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Sunday, September 02, 2007

The Great Fire of London was the largest, and most destructive, fire to sweep the city. In the three days it burned, it is estimated that it consumed 13,200 houses, 87 parish churches, St. Paul's Cathedral, and most of the buildings of the City authorities. It is estimated that it destroyed the homes of 70,000 of the City's estimated 80,000 inhabitants. It destroyed an area approximately the size of the entire city within the old Roman walls.

The fire started shortly after midnight in the home of a baker in Pudding Lane. He and his family managed to escape the house through an upstairs window. Neighbors tried to douse the fire, but couldn't. When the parish constables arrived, they determined that neighboring houses should be demolished to contain it, but the homeowners protested, so the Lord Mayor was sent for. The Mayor, Sir Thomas Bloodworth, refused to override the protests of the homeowners, insisting that it was a small fire that could be quickly doused. He was wrong.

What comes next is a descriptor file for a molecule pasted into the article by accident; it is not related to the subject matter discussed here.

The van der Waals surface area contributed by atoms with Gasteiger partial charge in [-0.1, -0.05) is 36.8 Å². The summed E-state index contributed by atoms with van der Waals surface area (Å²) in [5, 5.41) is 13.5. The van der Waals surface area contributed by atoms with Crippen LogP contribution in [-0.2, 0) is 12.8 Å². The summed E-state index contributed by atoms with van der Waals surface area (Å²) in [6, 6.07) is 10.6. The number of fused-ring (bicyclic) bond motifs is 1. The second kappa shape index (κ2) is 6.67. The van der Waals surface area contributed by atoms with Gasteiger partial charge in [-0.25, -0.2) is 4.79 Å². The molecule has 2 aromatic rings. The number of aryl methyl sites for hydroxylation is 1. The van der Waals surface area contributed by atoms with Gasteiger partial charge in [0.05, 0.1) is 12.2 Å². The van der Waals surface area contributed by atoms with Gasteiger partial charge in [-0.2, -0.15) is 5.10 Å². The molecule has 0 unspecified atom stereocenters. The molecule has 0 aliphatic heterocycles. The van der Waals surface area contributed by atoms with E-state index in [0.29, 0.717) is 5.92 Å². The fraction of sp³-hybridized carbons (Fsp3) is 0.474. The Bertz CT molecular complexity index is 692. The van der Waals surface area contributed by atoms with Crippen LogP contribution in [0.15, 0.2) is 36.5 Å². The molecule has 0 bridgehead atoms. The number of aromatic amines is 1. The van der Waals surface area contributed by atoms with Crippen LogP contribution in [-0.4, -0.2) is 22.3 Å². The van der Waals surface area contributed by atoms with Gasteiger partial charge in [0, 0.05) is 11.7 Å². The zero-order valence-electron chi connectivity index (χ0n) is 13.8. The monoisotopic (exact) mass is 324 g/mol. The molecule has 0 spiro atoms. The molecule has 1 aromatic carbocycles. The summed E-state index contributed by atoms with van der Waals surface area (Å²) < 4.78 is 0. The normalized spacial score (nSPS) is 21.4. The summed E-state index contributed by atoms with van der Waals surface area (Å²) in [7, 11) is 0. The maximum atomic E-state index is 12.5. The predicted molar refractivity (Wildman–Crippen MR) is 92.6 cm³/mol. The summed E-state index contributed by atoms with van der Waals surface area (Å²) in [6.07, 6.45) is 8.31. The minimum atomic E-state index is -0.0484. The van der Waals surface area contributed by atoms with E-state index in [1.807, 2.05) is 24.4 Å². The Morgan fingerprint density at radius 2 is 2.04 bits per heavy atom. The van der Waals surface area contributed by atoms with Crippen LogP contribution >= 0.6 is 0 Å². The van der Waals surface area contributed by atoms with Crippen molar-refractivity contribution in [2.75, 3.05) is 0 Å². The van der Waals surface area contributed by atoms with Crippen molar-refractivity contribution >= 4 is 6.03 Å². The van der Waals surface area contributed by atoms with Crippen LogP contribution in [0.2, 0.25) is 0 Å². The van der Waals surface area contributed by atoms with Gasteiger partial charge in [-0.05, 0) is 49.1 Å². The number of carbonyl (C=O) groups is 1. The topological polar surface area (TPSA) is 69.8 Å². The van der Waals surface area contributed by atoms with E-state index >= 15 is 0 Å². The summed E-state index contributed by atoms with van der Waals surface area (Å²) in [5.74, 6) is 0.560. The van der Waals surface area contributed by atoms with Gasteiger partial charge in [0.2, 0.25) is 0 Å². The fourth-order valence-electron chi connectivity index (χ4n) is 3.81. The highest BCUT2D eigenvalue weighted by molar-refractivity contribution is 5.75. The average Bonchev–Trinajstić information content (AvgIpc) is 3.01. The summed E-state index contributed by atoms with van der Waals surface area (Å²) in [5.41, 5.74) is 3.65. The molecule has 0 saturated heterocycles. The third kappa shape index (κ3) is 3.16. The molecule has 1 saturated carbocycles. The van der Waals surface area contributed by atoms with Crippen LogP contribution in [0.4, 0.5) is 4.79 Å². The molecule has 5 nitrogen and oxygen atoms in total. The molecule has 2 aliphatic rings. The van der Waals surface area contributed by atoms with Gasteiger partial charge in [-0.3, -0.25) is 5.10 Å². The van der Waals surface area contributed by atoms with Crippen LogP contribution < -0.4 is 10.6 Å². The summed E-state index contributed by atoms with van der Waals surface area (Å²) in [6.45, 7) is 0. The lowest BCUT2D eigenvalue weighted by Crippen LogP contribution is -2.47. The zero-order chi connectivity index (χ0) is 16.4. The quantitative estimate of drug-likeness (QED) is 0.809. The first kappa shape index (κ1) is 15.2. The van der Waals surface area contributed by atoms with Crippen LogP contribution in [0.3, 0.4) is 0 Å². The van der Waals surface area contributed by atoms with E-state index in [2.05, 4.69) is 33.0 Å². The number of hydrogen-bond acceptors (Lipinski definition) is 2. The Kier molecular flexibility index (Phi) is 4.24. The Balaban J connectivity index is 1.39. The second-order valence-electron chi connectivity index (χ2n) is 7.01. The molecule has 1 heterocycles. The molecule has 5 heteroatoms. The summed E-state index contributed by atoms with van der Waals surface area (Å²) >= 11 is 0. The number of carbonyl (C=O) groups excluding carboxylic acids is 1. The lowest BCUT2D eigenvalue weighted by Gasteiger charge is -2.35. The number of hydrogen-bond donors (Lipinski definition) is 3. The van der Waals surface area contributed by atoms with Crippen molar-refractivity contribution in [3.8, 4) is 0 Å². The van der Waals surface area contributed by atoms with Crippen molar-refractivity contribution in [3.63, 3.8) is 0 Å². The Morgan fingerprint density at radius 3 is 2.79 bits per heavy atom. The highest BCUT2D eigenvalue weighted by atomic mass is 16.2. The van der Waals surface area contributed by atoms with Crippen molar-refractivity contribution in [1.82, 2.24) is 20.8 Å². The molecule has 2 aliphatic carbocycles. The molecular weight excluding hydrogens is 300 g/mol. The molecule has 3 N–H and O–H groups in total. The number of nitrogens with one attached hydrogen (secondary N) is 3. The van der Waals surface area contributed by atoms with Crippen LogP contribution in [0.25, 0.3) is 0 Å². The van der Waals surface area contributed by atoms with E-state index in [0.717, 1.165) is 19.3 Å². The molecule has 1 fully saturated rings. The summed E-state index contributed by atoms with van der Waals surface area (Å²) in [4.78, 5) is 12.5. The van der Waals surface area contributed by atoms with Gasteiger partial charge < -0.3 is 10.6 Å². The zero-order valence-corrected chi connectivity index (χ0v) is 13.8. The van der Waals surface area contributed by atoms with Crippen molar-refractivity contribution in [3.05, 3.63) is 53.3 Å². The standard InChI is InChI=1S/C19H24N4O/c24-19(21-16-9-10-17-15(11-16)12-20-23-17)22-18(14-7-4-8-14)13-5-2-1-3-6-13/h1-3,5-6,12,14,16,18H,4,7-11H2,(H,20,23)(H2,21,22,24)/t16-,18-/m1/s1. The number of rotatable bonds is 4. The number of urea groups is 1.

Three days later, London was a smoking ruin. By the time the Crown stepped in and overruled the Lord Mayor's decisions, it was too little too late and the fire was completely out of control.

This Day in History: In what year did the Great Fire of London occur?

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